Detroit — So, how did Derek Holland get here?
Through all the ups and downs with Texas, the injuries, the nomadic journey from team to team (White Sox, Giants, Cubs, Pirates); from last Aug. 8 against the Tigers when he gave up four home runs to the first five batters in Pittsburgh to pitching eight scoreless innings as a non-roster invitee for the Tigers this spring and securing a spot in the bullpen?
How? Well, it took a village.
As he explained Saturday, Team Holland includes national pitching instructor Ryan Sullins and the APEC training center in Fort Worth, Texas. It includes Texas Rangers psychiatrist Don Kalkstein and longtime pitching coach and trainer Tom House.
And even before that, you could credit as early mentors former Rangers pitchers Daren Oliver, Eddie Guardado and Kevin Millwood.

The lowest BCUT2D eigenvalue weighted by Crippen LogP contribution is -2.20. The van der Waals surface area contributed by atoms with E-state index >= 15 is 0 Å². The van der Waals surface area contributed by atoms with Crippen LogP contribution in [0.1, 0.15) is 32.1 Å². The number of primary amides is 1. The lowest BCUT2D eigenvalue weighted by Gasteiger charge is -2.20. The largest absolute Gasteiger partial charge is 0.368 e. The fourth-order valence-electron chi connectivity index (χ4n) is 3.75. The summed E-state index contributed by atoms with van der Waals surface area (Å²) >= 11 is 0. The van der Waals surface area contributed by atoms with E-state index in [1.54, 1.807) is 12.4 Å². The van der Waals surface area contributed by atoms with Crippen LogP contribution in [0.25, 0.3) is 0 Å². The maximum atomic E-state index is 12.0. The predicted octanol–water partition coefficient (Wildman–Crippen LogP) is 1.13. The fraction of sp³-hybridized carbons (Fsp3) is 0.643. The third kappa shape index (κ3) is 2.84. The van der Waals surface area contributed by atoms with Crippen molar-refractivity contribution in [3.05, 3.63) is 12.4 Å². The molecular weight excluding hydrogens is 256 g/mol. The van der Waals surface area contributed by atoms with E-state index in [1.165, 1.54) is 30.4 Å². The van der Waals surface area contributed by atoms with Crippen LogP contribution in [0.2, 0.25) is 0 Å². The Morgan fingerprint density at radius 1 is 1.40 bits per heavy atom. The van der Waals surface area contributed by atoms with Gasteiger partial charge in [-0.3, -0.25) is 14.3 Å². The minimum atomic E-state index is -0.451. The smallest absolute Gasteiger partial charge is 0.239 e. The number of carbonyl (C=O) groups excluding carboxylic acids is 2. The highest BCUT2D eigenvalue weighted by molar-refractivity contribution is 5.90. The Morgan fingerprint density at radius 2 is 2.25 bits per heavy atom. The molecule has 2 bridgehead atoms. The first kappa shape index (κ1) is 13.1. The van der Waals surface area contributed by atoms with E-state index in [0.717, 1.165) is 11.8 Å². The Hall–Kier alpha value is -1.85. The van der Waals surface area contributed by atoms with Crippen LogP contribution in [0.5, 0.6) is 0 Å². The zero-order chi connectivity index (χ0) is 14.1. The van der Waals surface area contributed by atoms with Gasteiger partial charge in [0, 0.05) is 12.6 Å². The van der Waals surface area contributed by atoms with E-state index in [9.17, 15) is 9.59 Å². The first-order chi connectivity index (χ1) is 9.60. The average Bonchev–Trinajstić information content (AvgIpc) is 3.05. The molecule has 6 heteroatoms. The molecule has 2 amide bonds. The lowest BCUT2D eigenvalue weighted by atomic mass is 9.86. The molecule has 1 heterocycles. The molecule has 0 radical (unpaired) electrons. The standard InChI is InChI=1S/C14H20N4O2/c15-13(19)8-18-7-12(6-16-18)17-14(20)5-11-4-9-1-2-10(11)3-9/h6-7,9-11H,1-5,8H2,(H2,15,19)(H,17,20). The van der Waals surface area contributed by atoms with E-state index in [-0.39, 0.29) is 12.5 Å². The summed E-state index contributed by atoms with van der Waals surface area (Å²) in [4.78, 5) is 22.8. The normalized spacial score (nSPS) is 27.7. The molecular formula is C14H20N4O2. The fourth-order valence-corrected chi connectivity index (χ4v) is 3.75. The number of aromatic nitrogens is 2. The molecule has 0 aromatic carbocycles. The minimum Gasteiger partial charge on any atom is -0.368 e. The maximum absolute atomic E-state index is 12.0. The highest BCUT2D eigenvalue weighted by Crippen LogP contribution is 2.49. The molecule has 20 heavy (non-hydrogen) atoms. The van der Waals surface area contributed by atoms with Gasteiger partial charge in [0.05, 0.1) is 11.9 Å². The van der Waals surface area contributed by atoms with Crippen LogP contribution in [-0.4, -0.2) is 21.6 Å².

They all played a role in Holland’s apparent rebirth, at age 34, as a multiuse relief pitcher.
“My favorite part about that was people were already doubting me, saying I’m old, saying I’m washed up, that I didn’t have it anymore,” Holland said. “And here I am.”
Oh, he’s here. He punched out 13 hitters in those eight innings, featuring lively four-seam and two-seam fastballs that for three-, four-, and five-out stints have stayed firm at 94-95 mph.
“This is the first time in a while I can say the velocity is there,” he said. “I’m not old. I’m not washed up. It’s funny to see some of the negativity I get to see out there on the internet. I love it. Let them hate. Let them talk all the crap they want.
“I’m doing something I put my mind to and I am going to continue to work my butt off to get where I am. The results will speak for themselves.”
His work with Kalkstein helped him with focus and priorities and with letting go of the negative energy and embracing the positive. Or, as in the case of the internet trolls, channeling the negativity into constructive motivation.
“I still have it,” Holland said. “I believed in myself and I continue to believe in myself. I never let any of the doubters, any of the haters be a distraction to me. I know my mind has been where it needs to be.”